Sea level trend and variability around Peninsular Malaysia
- Tropical Marine Science Institute, National University of Singapore, Singapore
Abstract. Sea level rise due to climate change is non-uniform globally, necessitating regional estimates. Peninsular Malaysia is located in the middle of Southeast Asia, bounded from the west by the Malacca Strait, from the east by the South China Sea (SCS), and from the south by the Singapore Strait. The sea level along the peninsula may be influenced by various regional phenomena native to the adjacent parts of the Indian and Pacific oceans. To examine the variability and trend of sea level around the peninsula, tide gauge records and satellite altimetry are analyzed taking into account vertical land movements (VLMs).
At annual scale, sea level anomalies (SLAs) around Peninsular Malaysia on the order of 5–25 cm are mainly monsoon driven. Sea levels at eastern and western coasts respond differently to the Asian monsoon: two peaks per year in the Malacca Strait due to South Asian–Indian monsoon; an annual cycle in the remaining region mostly due to the East Asian–western Pacific monsoon. At interannual scale, regional sea level variability in the range of ±6 cm is correlated with El Niño–Southern Oscillation (ENSO). SLAs in the Malacca Strait side are further correlated with the Indian Ocean Dipole (IOD) in the range of ±5 cm. Interannual regional sea level falls are associated with El Niño events and positive phases of IOD, whilst rises are correlated with La Niña episodes and negative values of the IOD index. At seasonal to interannual scales, we observe the separation of the sea level patterns in the Singapore Strait, between the Raffles Lighthouse and Tanjong Pagar tide stations, likely caused by a dynamic constriction in the narrowest part.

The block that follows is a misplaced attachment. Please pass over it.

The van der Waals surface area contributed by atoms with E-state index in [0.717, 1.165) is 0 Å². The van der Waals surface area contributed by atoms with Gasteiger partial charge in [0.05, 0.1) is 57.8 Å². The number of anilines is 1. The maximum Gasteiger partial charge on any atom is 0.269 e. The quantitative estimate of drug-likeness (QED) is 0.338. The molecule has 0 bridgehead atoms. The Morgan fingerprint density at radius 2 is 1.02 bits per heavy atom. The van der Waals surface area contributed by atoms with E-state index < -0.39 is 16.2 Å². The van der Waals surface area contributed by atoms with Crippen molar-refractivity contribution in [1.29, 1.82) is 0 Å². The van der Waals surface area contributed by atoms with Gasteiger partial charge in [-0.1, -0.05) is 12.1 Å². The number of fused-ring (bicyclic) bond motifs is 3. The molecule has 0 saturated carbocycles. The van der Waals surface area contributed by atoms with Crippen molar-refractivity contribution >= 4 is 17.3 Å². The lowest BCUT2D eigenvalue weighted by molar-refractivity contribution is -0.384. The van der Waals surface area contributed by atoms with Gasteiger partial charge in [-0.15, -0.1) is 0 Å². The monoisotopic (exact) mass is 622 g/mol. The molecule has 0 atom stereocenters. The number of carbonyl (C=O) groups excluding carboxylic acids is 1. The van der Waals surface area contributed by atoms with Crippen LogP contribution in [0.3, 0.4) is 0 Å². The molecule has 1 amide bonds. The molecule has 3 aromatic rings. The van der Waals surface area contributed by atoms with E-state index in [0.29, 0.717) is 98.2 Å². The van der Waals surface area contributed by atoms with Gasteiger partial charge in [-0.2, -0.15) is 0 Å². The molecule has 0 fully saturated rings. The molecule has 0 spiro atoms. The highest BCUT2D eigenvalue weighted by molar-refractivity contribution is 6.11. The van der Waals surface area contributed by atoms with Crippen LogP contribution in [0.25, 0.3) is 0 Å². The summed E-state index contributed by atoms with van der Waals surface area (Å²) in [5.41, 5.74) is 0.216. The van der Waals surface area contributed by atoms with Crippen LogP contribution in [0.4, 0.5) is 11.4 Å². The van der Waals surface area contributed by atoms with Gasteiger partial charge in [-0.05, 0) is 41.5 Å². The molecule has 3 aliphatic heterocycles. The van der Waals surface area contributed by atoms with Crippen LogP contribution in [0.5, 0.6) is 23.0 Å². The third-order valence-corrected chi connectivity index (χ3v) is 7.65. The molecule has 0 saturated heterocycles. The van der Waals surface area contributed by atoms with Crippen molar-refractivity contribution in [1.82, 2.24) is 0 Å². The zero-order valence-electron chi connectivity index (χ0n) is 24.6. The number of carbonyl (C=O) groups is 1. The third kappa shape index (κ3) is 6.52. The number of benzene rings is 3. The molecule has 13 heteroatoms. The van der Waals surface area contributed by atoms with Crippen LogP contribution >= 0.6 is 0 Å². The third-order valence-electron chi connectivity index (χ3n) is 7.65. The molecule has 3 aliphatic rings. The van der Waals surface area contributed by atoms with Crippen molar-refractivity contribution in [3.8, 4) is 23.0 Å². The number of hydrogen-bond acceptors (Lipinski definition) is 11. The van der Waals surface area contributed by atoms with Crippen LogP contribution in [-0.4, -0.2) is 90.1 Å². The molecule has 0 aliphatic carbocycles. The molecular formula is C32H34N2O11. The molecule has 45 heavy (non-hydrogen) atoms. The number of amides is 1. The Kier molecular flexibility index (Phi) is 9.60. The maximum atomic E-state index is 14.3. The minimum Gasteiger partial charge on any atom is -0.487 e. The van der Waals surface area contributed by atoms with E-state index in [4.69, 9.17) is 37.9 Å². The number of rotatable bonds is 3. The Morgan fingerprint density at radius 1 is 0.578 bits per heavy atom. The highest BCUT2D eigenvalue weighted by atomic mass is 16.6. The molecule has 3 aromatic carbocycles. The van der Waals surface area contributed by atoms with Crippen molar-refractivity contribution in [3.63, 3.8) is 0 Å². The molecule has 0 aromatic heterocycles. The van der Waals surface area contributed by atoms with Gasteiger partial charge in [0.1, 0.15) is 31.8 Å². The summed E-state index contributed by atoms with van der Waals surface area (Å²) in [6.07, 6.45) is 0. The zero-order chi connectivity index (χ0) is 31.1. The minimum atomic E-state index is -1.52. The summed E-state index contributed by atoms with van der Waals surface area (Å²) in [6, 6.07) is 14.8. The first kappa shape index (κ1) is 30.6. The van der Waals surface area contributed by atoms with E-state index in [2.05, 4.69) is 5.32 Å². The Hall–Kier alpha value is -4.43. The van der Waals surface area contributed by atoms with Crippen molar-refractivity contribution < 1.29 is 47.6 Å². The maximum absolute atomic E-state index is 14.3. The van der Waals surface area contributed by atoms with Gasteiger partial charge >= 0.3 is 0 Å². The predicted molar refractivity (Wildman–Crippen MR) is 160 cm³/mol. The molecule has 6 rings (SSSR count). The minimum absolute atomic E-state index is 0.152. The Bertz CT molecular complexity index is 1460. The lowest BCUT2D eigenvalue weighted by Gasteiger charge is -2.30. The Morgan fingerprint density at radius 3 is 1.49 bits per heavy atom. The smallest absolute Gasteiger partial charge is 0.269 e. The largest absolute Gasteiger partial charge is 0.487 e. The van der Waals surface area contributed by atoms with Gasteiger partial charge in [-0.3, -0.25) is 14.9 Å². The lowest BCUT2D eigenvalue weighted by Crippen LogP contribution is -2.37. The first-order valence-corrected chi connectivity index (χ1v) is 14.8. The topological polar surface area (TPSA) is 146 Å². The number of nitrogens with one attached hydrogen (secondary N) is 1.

During the observation period 1986–2013, average relative rates of sea level rise derived from tide gauges in Malacca Strait and along the east coast of the peninsula are 3.6±1.6 and 3.7±1.1 mm yr−1, respectively. Correcting for respective VLMs (0.8±2.6 and 0.9±2.2 mm yr−1), their corresponding geocentric sea level rise rates are estimated at 4.4±3.1 and 4.6±2.5 mm yr−1. The geocentric rates are about 25 % faster than those measured at tide gauges around the peninsula; however, the level of uncertainty associated with VLM data is relatively high. For the common period between 1993 and 2009, geocentric sea level rise values along the Malaysian coast are similar from tide gauge records and satellite altimetry (3.1 and 2.7 mm yr−1, respectively), and arguably correspond to the global trend.